Thursday, May 31, 2007
Don't be dumb, give it an A (GPL)Today the FSF has introduced the latest draft of GPL v3 and, at the same time, of AGPL v3. I am not going to comment on the changes of the GPL v3 (although the compatibility with Apache licenses is a great step forward), but I would focus on the AGPL v3 (a.k.a. GNU Affero GPL).
In a nutshell, AGPL v3 is the same exact document of GPL v3, with an additional paragraph on Section 13, which says:
Notwithstanding any other provision of this License, if you modify the Program, your modified version must give all users interacting with it remotely through a computer network (if your version supports such interaction) an opportunity to receive the Corresponding Source of your version by providing access to copy the Corresponding Source from a network server at no charge.What this means is: if you run this software as a service (SaaS), everything else here applies. You must give back the source code. It closes the in(famous) ASP loophole.
Now, my suggestions on the last draft were:
- Do not make the provision as in the current Affero license, that forces the ASP to offer a service to download the source code while you are using the program (insane, think how you could apply this to mobile phones)
- Do not let Affero Inc. own the license but make sure it is managed by the FSF
- Make it OSI approved
- The provision stated above is just perfect. You have to give the users an opportunity to receive the source code. CVS will do it.
- They changed the name of the license, adding GNU at the beginning. It is pretty clear who owns it now ;-)
- It is exactly as GPL v3 and I bet it will be OSI approved the day after it is final
Bottom line: if GPL v3 and AGPL v3 are exactly the same document and are 100% compatible, why would an open source developer choose to allow people to run its software as a service without returning the code to its community? It does not make any sense... Zero, nada... Every single developer that will have to choose between GPL and AGPL will go for AGPL. I guarantee it.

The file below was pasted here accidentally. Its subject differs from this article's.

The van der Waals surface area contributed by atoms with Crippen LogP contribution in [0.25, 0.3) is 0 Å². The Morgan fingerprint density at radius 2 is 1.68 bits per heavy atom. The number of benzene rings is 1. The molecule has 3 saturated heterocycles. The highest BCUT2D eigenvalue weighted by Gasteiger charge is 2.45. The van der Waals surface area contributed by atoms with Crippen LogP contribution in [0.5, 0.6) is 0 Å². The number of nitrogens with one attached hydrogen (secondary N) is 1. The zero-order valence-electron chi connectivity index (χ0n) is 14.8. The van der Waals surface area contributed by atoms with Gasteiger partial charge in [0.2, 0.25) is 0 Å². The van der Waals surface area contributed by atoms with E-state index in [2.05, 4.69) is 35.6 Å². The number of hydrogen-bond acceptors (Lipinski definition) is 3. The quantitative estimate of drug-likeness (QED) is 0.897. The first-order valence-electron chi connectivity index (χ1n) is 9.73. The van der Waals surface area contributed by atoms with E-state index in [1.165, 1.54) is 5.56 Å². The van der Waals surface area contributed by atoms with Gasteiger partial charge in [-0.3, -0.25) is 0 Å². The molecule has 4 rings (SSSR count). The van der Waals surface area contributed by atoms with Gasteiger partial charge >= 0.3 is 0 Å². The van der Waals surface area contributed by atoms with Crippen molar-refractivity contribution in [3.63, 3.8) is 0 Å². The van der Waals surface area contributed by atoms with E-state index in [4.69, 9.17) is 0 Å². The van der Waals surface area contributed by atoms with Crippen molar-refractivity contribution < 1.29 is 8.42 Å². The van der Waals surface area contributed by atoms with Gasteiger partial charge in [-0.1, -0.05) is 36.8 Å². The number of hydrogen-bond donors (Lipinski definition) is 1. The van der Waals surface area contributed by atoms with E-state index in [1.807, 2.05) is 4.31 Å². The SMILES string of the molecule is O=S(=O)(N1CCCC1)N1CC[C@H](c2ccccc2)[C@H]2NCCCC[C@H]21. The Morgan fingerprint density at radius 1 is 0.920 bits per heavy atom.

The only risk is ignorance. Therefore, the next fight is making sure that the entire open source community knows about AGPL. Let me start here.
Do not use GPL. Don't be dumb, give it an A. That's AGPL (and yes, I might have a t-shirt for OSCON ;-)
Posted by Fabrizio at 14:14
Doesn't even AGPLv3 still leave the possibility of using one's program/code/library via API so that one does not have to publish one's source code?
I'm thinking of an inhouse application using AGPLv3 stuff as part of the solution.
Comment Posted at 04:13
Doesn't this potentially do more harm than good? As a site owner, this potentially strips my "freedom" to express myself uniquely. If I use AGPL software, and hack it slightly for my purposes on my site, you are legally entitled to pester me for my changes, whether I want to share them or not. Imagine Joomla! or Drupal went AGPL - 3 million sites in the world suddenly become fair game for the so-called leaches to demand the sources for the subtle changes, not for the good of the community, but purely for self-interest (or am I reading this completely wrong). If that is indeed true, then the problem you generate is far worse than the problem you are trying to fix.
While I respect some of what the AGPL clause is trying to do, I also feel that it's mutating the spirit of Free [as in freedom] Open Source to "freedom on my terms and I want any changes you make thankyou very much".
Comment Posted at 16:00
sorry, I totally disagree with you :-))
Sharing your changes with others is the basis of open source and copyleft.
It is exactly as today with GPL when distributing software.
Is anybody "pestering" Red Hat today when they make changes to Linux? They just provide the source code of their software, that's it. They HAVE to.
Should Red Hat decide what is a "subtle change" or not, providing source code only for not-so-subtle changes? No. They have to provide everything. Let the people decide what is important or not.
My point is: distributing open source software as a service is not different from distributing it in a floppy.
Open source is not free as in beer. You have to return your changes to the community.
If you feel that returning your changes to the community strips some of your freedom, then you should not use open source software. Buy a license from someone and they won't ask for your changes.
Comment Posted at 09:51
> You have to return your changes
> to the community.
I disagree totally with the notion that Open Source is about "giving away but you must give back". For me, using an Open Source model is about ensuring that my code that I give to the community (maybe hundreds of thousands lines of codes over more than a half-dozen projects now) always remains free [as in freedom]. I don't care what people do with it, how much money they make, whatever. I've let it go, I know it will always remain free to use ... I'm happy.
The "community" has a right of usage but I'm very concerned by a growing attitude that the community has some assumed rights over the way other people use distributed code. That infringes my liberties of individual expression.